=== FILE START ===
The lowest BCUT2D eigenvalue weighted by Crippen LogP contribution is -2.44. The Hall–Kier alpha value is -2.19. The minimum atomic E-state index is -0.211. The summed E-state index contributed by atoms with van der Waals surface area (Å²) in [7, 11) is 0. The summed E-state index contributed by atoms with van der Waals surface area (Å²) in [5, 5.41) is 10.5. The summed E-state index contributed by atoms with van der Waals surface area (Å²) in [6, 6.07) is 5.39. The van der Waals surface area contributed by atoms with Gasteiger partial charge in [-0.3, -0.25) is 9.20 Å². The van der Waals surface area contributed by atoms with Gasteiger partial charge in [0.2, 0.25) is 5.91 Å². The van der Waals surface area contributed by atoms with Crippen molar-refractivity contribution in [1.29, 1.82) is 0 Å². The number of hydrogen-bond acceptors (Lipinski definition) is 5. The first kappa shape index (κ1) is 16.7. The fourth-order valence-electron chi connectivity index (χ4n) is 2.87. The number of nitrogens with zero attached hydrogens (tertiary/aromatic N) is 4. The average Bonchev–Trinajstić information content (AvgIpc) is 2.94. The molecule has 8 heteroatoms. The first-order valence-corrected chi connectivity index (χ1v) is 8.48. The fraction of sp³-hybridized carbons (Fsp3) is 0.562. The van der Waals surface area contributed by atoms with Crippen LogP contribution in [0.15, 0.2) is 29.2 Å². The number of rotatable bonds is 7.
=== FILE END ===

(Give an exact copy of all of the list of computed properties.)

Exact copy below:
The lowest BCUT2D eigenvalue weighted by Crippen LogP contribution is -2.44. The Hall–Kier alpha value is -2.19. The minimum atomic E-state index is -0.211. The summed E-state index contributed by atoms with van der Waals surface area (Å²) in [7, 11) is 0. The summed E-state index contributed by atoms with van der Waals surface area (Å²) in [5, 5.41) is 10.5. The summed E-state index contributed by atoms with van der Waals surface area (Å²) in [6, 6.07) is 5.39. The van der Waals surface area contributed by atoms with Gasteiger partial charge in [-0.3, -0.25) is 9.20 Å². The van der Waals surface area contributed by atoms with Gasteiger partial charge in [0.2, 0.25) is 5.91 Å². The van der Waals surface area contributed by atoms with Crippen molar-refractivity contribution in [1.29, 1.82) is 0 Å². The number of hydrogen-bond acceptors (Lipinski definition) is 5. The first kappa shape index (κ1) is 16.7. The fourth-order valence-electron chi connectivity index (χ4n) is 2.87. The number of nitrogens with zero attached hydrogens (tertiary/aromatic N) is 4. The average Bonchev–Trinajstić information content (AvgIpc) is 2.94. The molecule has 8 heteroatoms. The first-order valence-corrected chi connectivity index (χ1v) is 8.48. The fraction of sp³-hybridized carbons (Fsp3) is 0.562. The van der Waals surface area contributed by atoms with Crippen LogP contribution in [0.15, 0.2) is 29.2 Å². The number of rotatable bonds is 7.